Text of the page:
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Re: Funny situation (was: Re: Serialization et al)

> > Above, I state that HashTable should only know how to serialize itself
> > in a format that makes sense relative to itself. To me, that is pretty
> > irrefutable.
> >
> > However, your idea is/was to make derivatives of HashTable. Thus,
> > HashTable still only knows how to serialize itself in a way that makes
> > sense relative to itself, but its derivative class ZipHashTable will
> > also be able to serialize Zip files. The reason this is IMHO still
> > appripiate is that the Zip format makes sense relative to ZipHashTable.
> >
> > ZipHashTable might be implemented in a radically different way than
> > HashTable (that way, it would probably be better to have a pure virtual
> > HashTable base class, and make PakHashTable, ZipHashTable, TarHashTable
> > etc.), if a different internal representation of the data migth make it
> > more effecient when dealing with Zip files.
> What the hell is this??? If a ZipFile (similar to PakFile, inherited
> from some common class) is made, it has no need to even *use* a hash
> table in its implementation!!!
I agree here. The solution I detailed at the end of the E-mail you
responded to abstracted out implementation details like the fact that
Paks use a hashtable. A directory for a zip could transparently use any
kind of algorithm and representation.

The reason I didn't bother to give the baseclass I here talk about a
better name than HashTable was that it would be more clear what I was
talking about. In my actual proposed solution, I do give the common base
class a more appropiate name than HashTable.

> The way I see this, there is a
> FooFile::SerializeTo method that just stores the content of the FooFile
> to a stream. If the format of FooFile is simply recursively serializing
> the objects that makes up FooFile, then so be it (calling
> HashTable::SerializeTo if it uses that class in its implementation).
> Maybe the format of FooFile is all done within a few methods of the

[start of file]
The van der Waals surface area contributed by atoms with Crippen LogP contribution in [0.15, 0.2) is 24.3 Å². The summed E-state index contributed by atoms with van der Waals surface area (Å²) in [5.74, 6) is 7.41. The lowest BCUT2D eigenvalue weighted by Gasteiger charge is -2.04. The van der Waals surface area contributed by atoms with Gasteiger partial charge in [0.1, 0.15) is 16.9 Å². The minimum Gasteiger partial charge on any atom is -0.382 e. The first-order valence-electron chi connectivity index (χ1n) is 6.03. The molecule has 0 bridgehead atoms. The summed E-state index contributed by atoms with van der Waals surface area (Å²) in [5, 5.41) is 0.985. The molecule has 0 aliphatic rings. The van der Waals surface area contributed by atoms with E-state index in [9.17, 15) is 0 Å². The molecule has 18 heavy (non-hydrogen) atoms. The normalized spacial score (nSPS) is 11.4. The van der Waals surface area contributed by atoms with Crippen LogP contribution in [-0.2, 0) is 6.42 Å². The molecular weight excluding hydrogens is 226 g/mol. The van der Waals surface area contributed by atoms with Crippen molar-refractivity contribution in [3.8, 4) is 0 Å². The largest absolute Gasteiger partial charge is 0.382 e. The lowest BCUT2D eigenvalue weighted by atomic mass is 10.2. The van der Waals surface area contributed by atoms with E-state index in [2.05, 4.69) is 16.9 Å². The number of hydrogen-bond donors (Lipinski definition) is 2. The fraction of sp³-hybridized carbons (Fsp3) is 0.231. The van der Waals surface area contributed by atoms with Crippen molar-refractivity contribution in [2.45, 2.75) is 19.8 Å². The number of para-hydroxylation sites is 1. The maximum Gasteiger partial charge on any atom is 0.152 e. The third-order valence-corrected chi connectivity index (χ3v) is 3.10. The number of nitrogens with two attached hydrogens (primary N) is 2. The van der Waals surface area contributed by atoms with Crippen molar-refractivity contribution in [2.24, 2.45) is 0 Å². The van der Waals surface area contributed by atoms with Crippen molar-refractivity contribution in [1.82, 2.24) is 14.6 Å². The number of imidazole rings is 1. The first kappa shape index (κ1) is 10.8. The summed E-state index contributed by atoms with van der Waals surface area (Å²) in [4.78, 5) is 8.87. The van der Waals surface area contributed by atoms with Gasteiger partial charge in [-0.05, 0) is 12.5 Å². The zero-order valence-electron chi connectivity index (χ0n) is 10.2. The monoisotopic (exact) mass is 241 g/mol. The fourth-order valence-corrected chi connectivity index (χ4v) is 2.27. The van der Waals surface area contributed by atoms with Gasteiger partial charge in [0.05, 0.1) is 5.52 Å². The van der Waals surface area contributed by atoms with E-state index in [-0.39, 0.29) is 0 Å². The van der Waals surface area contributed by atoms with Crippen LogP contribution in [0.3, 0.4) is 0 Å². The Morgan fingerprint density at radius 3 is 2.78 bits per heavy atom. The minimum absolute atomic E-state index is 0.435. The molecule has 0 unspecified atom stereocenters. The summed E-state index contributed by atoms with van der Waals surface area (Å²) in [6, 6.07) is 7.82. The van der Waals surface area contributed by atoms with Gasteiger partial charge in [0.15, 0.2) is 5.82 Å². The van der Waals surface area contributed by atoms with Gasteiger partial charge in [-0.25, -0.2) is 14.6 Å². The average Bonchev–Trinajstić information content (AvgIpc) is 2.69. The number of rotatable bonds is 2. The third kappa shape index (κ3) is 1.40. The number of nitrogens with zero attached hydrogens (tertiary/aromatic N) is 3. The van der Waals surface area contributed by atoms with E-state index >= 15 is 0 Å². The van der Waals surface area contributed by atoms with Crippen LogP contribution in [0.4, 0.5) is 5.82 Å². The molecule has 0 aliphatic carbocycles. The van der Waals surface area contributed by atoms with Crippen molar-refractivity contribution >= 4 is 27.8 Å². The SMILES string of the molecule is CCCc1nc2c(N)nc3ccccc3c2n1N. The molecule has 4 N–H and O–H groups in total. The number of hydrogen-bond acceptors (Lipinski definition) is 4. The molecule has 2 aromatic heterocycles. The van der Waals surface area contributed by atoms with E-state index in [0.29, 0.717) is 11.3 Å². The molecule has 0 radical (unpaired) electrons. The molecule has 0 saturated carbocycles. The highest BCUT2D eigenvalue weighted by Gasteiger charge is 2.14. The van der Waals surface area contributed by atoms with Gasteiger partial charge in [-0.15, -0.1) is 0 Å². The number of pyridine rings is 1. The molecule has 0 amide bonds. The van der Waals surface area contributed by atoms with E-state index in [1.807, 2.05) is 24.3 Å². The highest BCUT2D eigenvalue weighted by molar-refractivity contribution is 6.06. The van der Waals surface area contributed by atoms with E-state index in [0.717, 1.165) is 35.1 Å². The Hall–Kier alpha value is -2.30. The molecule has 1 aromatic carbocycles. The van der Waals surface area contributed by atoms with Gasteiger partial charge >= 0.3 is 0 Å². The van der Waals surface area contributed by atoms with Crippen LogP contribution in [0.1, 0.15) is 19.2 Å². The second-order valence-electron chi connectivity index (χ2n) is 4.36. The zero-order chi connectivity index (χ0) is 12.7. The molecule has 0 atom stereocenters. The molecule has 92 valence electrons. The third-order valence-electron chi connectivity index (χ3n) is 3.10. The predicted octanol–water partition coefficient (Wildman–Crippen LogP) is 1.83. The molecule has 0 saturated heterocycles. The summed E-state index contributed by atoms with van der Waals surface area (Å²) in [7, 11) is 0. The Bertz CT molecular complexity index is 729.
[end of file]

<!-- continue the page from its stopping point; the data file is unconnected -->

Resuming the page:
> FooFile objects and just walking the directory tree nodes to gather the
> information, then so be it.
Well, besides the fact that serialization happens at unmount, so its
umount() and not SerializeTo() that initiates the serialization, the
solution you propose here is perfectly possible to implement within the
framework of the solution I have proposed.

> If the internal implementation has to reflect one to one the internal
> implementation of the archive itself, you're definitely gonna freak out
> at some point. Just consider a zip file versus a tar.gz file. The first
> has each file compressed by itself, and the second has the exact
> reverse, compression is applied to the whole archive. If you force those
> two to share the same internal implementation, you will only get
> yourself in a lunatic asylum.
I get the feeling that you have not read my proposed solution. I don't
blame you, its not a very interesting read if you don't really care
about the implementation details too much.

The solution I propose completely abstracts out all and any
implementation details of how a Directory derivative does anything,
except for the fact that it stores pointers to files and

> Isn't it obvious? Doesn't the words "encapsulation", "hidden
> implementation" and "black box" ring a bell?
Certainly. I believe it would be perfectly appropiate to describe my
proposed solution in those terms you mention.

> > Now, of course, you are correct that it shouldn't be so insanely
> > difficult to verify the product of the format (ie, the actual pak files)
> > manually that it basically becomes impossible.
> There are actually where this is the case and everybody is perfectly
> happy. Think of the NFS protocol. It isn't defined in term of packet
> types and formats. It is defined in term of an IDL interface! The thing